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sible shapes, to the no small wonder of the peasants, who expected to see it break at every moment. They were a little disconcerted on discovering, as we were about to leave, that we could understand what they said. About one o'clock we got under way again, and, having yet seven hours of traveling, rode as fast as we could across the plain in a direct line to Constantino, a village with Turkish fortifications, by which we passed to the opposite side of the valley of the Pamisus, and commenced the ascent of a part of Mount Teffagi. The acclivity was very difficult and tiresome, as was the descent on the opposite side. It was already dark when we reached the bank of the Bouzi, the ancient Neda, and crossed it. Presently we overtook our baggage-horses and their drivers, like ourselves benighted on the mountains. They had lost much time on the way, not knowing the roads.

We now came to a ravine, which, being a little difficult to cross, detained us an hour in the cold, while our guide went off to call a shepherd to show us the way. At length we reached the Khan of Dragoi.

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OUR stay at the khan of Dragoi was somewhat longer than we had anticipated. We were all exhausted with yesterday's work, and felt reluctant to set out again. Indeed, J. was indignant that the guide should call us at four o'clock, and vowed that he for one would not get up. Seeing the rest of us nearly ready, however, he thought better of it, and concluded to terminate his slumbers. Still it was seven o'clock before we started.

The village of Dragoi, or Tragoge, is composed of scarce more than half a dozen houses or huts, in the best of which we lodged last night. The hill on which Phigalea was built we saw at a distance to the west. It is crowned with an acropolis of Cyclopean masonry. As it offered nothing of much interest, we began ascending the mountain on the east, and in about an hour and a half reached the temple we were in search of, situated a little below the summit, but commanding a very fine view southward to Mount Ithome, and westward toward the city of Arcadia on the sea-shore. To-day, however, the atmosphere was not at all clear, on account of the warm and disagreeable Sirocco wind, which had been blowing without intermission for the last three days. Though it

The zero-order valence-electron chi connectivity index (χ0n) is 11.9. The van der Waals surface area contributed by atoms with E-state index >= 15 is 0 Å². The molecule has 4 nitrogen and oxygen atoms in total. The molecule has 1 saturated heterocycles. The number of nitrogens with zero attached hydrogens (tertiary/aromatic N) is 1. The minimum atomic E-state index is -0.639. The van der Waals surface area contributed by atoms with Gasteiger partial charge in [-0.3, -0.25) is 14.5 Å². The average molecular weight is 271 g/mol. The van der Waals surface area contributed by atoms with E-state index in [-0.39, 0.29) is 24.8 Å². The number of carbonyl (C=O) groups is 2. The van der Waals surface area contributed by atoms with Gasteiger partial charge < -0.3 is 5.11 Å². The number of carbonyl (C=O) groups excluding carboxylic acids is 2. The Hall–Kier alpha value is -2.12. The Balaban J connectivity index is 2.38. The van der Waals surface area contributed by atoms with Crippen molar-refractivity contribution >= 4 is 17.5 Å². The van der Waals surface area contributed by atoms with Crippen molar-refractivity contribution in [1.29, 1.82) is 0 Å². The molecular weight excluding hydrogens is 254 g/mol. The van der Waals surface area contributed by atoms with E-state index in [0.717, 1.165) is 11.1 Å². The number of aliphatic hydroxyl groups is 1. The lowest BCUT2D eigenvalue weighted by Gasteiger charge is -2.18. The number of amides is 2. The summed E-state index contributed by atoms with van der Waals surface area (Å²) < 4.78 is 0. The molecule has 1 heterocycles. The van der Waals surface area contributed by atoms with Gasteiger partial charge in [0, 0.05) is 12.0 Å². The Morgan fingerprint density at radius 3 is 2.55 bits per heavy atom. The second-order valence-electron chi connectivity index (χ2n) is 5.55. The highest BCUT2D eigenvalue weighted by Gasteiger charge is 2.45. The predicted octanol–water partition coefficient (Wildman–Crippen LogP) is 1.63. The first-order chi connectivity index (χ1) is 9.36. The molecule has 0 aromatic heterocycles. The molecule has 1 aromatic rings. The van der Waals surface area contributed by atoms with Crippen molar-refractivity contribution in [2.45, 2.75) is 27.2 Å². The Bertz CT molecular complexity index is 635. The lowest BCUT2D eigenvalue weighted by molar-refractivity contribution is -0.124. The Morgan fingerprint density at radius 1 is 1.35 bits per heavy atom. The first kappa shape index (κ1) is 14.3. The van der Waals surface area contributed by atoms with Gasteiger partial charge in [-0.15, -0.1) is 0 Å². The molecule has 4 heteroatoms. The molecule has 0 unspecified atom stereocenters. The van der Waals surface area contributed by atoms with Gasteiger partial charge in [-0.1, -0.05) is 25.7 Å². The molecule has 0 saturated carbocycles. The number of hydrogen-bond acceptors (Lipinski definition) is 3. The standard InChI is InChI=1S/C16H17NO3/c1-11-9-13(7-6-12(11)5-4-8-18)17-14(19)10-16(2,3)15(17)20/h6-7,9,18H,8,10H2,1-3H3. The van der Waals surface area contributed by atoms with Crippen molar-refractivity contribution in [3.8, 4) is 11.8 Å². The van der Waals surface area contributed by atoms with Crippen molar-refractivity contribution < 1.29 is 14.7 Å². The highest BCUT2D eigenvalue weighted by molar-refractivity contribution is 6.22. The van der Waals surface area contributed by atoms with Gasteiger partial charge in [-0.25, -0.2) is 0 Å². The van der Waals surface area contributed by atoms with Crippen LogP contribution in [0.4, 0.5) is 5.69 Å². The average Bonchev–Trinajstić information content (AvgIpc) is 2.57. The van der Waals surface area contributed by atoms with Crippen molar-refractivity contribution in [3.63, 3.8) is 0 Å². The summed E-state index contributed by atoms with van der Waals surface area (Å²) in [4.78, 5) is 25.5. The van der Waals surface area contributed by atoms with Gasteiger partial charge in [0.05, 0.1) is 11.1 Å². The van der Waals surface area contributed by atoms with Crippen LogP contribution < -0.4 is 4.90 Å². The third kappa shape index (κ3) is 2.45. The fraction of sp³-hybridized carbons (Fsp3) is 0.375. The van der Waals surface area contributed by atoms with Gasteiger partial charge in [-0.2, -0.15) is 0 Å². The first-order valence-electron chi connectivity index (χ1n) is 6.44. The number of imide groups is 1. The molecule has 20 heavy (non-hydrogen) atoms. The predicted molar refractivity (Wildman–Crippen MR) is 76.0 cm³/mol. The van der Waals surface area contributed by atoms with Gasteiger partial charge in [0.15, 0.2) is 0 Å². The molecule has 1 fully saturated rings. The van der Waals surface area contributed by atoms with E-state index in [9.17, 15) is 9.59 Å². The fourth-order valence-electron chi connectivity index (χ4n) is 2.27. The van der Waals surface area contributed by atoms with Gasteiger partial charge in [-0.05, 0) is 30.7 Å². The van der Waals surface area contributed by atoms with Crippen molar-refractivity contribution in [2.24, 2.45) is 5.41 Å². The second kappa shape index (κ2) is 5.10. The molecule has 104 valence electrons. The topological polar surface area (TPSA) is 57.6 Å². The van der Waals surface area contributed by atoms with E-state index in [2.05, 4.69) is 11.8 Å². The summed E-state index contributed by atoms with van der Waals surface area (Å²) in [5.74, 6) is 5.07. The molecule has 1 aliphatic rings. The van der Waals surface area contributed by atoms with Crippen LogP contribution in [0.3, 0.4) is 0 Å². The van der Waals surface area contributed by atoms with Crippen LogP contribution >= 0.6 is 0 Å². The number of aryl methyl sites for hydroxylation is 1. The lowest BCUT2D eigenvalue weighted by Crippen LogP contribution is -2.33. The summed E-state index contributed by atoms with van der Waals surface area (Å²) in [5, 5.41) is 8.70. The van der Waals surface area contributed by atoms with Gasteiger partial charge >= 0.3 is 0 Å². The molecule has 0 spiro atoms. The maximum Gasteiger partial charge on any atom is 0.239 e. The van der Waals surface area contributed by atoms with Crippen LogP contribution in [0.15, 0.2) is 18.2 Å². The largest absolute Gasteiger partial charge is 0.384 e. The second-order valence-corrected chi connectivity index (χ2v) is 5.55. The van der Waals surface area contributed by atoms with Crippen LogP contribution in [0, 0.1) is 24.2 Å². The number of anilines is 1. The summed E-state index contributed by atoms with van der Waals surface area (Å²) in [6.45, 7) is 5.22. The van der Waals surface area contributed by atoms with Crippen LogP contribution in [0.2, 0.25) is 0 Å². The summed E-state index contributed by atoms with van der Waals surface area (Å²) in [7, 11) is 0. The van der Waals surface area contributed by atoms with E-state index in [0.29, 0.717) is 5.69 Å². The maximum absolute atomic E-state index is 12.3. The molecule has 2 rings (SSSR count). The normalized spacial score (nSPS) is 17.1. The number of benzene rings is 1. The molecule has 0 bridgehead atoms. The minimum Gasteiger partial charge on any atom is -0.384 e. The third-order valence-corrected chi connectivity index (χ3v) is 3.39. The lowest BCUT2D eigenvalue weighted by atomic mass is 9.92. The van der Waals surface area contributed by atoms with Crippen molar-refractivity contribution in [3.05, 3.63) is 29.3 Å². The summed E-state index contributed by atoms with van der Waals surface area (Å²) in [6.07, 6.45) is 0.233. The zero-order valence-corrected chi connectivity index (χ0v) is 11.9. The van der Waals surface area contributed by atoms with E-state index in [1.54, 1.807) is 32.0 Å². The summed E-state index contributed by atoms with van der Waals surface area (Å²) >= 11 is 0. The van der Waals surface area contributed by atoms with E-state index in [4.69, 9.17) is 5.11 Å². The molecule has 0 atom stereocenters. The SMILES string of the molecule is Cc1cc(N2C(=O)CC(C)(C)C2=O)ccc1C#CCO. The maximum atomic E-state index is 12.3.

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does not produce the same bad effects as in Arabia and Africa, its presence is at once detected by the difficulty experienced in respiration, and by the very hazy and indistinct appearance it imparts to all distant objects, and especially to the mountains, without the intervention of any clouds.

The Temple of Apollo Epicurius of Bassæ we examined with much interest, both because it was built by Ictinus, architect of the Parthenon, and because its parts are more distinctly traceable than those of any other Grecian temple. It is an edifice of the Doric order, not of the largest size, being only one hundred and twenty-six feet long and forty-eight feet wide. The row of columns that ran around the building, and formed a continuous portico, is entire, with the exception of three that have fallen. Each front was supported by six col

Behind these two more stood before the entrance to the body or cella, the position of whose walls is now marked only by a course or two of stones. The floor of the temple has an oblong depression, some thirty-three feet long, in the centre. Here the great statue of Apollo must have stood, until it was removed to grace the city of Megalopolis, only seventy years after the foundation of the temple. Around this spot we noticed the lower parts of five half columns on either side. They formed the supports of a small interior portico; but the statue itself was uncovered. All the statuary of this beautiful temple has been removed to the British Museum, where the beauty of the sculpture, added to the remarkable purity of the Parian marble, make it conspicuous among the Greek antiquities. The lonely site of this structure, on this high and barren Arcadian mountain, remote even in ancient times from any large village, strikes one as very singular. It is, however, referable to the fact that this temple was erected by the inhabitants of Phigalea, a town some miles distant, to commemorate their deliverance, through the supposed intercession of Apollo, from a devastating pestilence. In an architectural point of view, its most salient peculiarity is

Many archæologists suppose that these depressions were made for the purpose of retaining the liquids that were often poured over ivory statues, to prevent decomposition occasioned by exposure to the atmosphere in an open court.